Hardbat Use in Regular (Sponge) Events
Approved hardbats are legal in USATT rated events.
For details on the 2-color waiver, see the USATT rules,
in particular rule #18.104.22.168.2 at:
Official Rules for Classic Hardbat Table Tennis Events
MOTIVATION: To define a game which:
> approximates as closely as possible table tennis as played in the
1930s/40s, before the advent of sponge rubber,
> is understandable to spectators,
> balances offense and defense,
> minimizes mechanical advantage due to equipment variation,
> minimizes deception to players caused by easily-produced intense spin,
> minimizes confusion to spectators caused by easily-produced intense spin,
> eliminates combination bats and the associated advantage of twiddling,
> fosters longer rallies than occur in sponge play,
> lessens the importance of serve and service return compared to sponge play,
> encourages participation by players of all skill levels,
> and therefore is uniquely enjoyable for players and spectators,
> and is not so restrictive as to be detrimental to promoting itself.
The game of Classic Hardbat Table Tennis is the same as the USATT's
definition of Table Tennis, except in the areas of equipment (blade,
surface, adhesive, and balls) and rules (scoring, clothing, and
In order for a player to participate in a hardbat event, he/she must use
an acceptable hardbat.
An acceptable hardbat is defined as either:
- a racket composed of the following approved components:
- Blade, as defined in section 1.1;
- Racket Covering, as defined in section 1.2; and
- Glue, as defined in section 1.3.
- in limited situations, a pre-assembled hardbat racket, as outlined
in section 1.4.
The blade shall conform to the USATT definition, except that it shall
be comprised solely of rigid wood (no carbon or other non-wood plies).
The handle may incorporate decorative non-wood inserts or inlays.
If two hitting surfaces are used, both surfaces must be identical,
and the composition of the blade must be internally symmetrical
with respect to each surface. That is, it shouldn't matter which
surface is used to hit the ball... they both must be identical.
1.2 RACKET COVERING
Each playing surface must be covered with a racket covering explicitly
listed on the current
Approved Hardbat Racket Coverings list.
If two sides of the blade are playing surfaces,
then it is prohibited to use different Racket Coverings on the playing
surfaces. In other words, "combination" rackets are prohibited -- if the
hypothetical "Acme" racket covering is used on one playing surface, then
the "Acme" racket covering must be used on the other playing surface.
Each racket covering must be attached to the blade in a manner described
in section 1.3 (GLUE).
An unused non-playing surface must have either an identical covering as
the playing side, or sandpaper, or it may have no covering (bare wood),
or it may be covered with a "paint sheet". Paint sheets are thin self-
adhesive sheets typically used to cover the backside of a penhold blade.
An unused non-playing surface may not be covered with any rubber
incorporating sponge, nor may it be covered with medium-pips or
long-pips rubber. A player who uses a non-playing surface to return
a ball during a point, loses the point.
All racket coverings must be non-reflecting, but otherwise can be any
color except white, orange, or yellow. The two sides may be the same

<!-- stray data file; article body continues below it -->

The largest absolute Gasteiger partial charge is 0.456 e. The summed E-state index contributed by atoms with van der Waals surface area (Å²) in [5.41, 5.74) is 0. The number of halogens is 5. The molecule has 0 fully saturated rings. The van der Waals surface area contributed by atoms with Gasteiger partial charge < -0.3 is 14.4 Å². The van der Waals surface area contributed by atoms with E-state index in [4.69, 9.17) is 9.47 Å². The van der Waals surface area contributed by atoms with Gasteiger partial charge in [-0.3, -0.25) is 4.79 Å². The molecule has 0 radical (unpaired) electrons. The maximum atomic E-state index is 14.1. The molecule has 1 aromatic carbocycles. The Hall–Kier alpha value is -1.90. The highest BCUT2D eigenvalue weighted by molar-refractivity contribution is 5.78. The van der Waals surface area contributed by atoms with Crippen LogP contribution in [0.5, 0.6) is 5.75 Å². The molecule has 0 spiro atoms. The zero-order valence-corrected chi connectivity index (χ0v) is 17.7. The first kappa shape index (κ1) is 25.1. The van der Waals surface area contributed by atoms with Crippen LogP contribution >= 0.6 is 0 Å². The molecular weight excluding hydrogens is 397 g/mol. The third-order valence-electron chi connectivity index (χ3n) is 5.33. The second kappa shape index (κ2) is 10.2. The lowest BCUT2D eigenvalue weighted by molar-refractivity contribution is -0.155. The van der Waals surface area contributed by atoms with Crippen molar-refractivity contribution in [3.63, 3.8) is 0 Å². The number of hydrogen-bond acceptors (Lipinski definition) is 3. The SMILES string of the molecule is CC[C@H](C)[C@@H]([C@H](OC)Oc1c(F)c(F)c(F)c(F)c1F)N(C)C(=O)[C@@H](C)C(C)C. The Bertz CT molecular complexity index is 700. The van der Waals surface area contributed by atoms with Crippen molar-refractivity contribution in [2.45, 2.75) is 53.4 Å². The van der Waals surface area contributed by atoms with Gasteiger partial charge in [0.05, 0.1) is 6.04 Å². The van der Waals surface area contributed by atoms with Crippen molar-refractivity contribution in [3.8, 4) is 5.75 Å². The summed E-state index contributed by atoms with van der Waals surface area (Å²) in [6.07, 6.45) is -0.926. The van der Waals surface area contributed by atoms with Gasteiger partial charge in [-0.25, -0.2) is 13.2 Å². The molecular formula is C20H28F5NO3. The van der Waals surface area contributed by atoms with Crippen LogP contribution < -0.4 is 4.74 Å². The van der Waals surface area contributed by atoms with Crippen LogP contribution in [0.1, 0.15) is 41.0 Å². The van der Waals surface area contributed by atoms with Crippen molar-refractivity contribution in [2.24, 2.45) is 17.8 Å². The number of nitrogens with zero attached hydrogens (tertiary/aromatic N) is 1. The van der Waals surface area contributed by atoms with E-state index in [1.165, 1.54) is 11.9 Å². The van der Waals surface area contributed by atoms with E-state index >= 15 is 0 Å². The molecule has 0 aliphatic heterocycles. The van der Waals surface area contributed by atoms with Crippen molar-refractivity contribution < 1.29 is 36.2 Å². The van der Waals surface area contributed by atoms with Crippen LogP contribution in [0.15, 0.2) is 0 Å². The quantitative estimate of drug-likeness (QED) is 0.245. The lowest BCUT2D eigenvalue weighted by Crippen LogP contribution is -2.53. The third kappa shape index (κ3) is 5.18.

or different colors.
The Approved Hardbat Racket Coverings list
is generated by the hardbat committee and subject to change at any time.
Anyone wishing a rubber sheet to be considered for approval should submit
five samples and $30 to the hardbat committee chairperson for evaluation.
Rubber must be affixed to the paddle with a thin-drying standard glue that
adds no perceptible effect to the paddle, or with a glue sheet. Typical
rubber cements or wood glues are acceptable. Thick-drying flexible glues
such as silicon glues that could provide a springy base are not allowed.
Glue sheets are allowable (instead of glue) so long as they provide no
perceivable thickness or springiness to the surface.
1.4 PRE-ASSEMBLED HARDBAT RACKET
A "pre-assembled" hardbat racket is defined as a mass-produced, typically
inexpensive prepackaged racket with an all wood blade and factory-covered
with the same pimpled rubber on both sides and no sponge. A player may use
a pre-assembled racket at the discretion of the tournament organizer.
This situation is intended primarily for local hardbat events, and would
typically occur if the tournament organizer wishes to provide rackets for
players new to hardbat that don't have their own rackets. Pre-assembled
(recreational) hardbats are not to be used in championship or 4-star events.
Pre-assembled hardbats are not considered approved hardbats for
use in regular USATT (sponge) events.
Hardbat events may use either 40mm or 38mm balls, at the discretion
of the tournament organizer.
The rules of play are the same as defined by USATT, except for the
areas of scoring, clothing, and foot-stamping.
Hardbat games are to 21 points, service switch every 5 points, according
to the scoring rules in use prior to the introduction of 11-point scoring.
Clothing shall conform to USATT rules, with the exception that long pants,
long-sleeved shirts, warmup suits, hats and visors are all permitted.
Players shall not use stamping of feet as an instrument of distraction,
diversion, or in any way as to disrupt the opponent. Foot-stamping is only
allowed if it is the reasonable and natural consequence of moving one's
body to reach the ball. Foot stamping is never allowed during service.
Last modified 06/30/2009 by the USATT Hardbat Advisory Committee,
with changes approved by the USATT Board 10/2009.